Accurate depiction of the vessels of the lower leg, foot or hand benefits from suppression of bright MR signal from lipid (such as bone marrow) and long-T1 fluid (such as synovial fluid and edema). Signal independence of blood flow velocities, good arterial/muscle contrast and arterial/venous separation are also desirable. The high SNR, short scan times and flow properties of balanced steady-state free precession (SSFP) make it an excellent candidate for flow-independent angiography. In this work, a new magnetization-prepared 3D SSFP sequence for flow-independent peripheral angiography is presented. The technique combines a number of component techniques (phase-sensitive fat detection, inversion recovery, T2-preparation and square-spiral phase-encode ordering) to achieve high-contrast peripheral angiograms at only a modest scan time penalty over simple 3D SSFP. The technique is described in detail, a parameter optimization performed and preliminary results presented achieving high contrast and 1-mm isotropic resolution in a normal foot.

    View details for DOI 10.1016/j.mri.2011.04.007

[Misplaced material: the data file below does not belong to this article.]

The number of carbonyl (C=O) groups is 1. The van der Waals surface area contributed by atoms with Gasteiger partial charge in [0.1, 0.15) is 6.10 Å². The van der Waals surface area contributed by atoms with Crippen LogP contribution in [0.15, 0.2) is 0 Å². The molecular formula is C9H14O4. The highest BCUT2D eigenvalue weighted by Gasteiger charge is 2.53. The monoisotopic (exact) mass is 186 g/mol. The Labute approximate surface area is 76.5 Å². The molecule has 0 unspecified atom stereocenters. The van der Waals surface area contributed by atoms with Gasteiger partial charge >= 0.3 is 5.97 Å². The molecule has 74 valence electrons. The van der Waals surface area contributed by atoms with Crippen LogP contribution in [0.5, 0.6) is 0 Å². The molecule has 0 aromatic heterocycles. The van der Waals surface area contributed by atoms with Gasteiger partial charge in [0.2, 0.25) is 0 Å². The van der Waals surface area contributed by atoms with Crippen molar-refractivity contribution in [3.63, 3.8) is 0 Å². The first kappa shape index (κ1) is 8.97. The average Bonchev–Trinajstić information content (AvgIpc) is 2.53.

View details for Web of Science ID 000295195900011

    View details for PubMedID 21705166

  • Cross-relaxation Imaging of Human Articular Cartilage MAGNETIC RESONANCE IN MEDICINE Stikov, N., Keenan, K. E., Pauly, J. M., Smith, R. L., Dougherty, R. F., Gold, G. E. 2011; 66 (3): 725-734

    Abstract

    In this article, cross-relaxation imaging is applied to human ex vivo knee cartilage, and correlations of the cross-relaxation imaging parameters with macromolecular content in articular cartilage are reported. We show that, unlike the more commonly used magnetization transfer ratio, the bound pool fraction, the cross-relaxation rate (k) and the longitudinal relaxation time (T(1)) vary with depth and can therefore provide insight into the differences between the top and bottom layers of articular cartilage. Our cross-relaxation imaging model is more sensitive to macromolecular content in the top layers of cartilage, with bound pool fraction showing moderate correlations with proteoglycan content, and k and T(1) exhibiting moderate correlations with collagen.

    View details for DOI 10.1002/mrm.22865

    View details for Web of Science ID 000293988000013

    View details for PubMedID 21416504

  • Metal-Induced Artifacts in MRI AMERICAN JOURNAL OF ROENTGENOLOGY Hargreaves, B. A., Worters, P. W., Pauly, K. B., Pauly, J. M., Koch, K. M., Gold, G. E. 2011; 197 (3): 547-555

    Abstract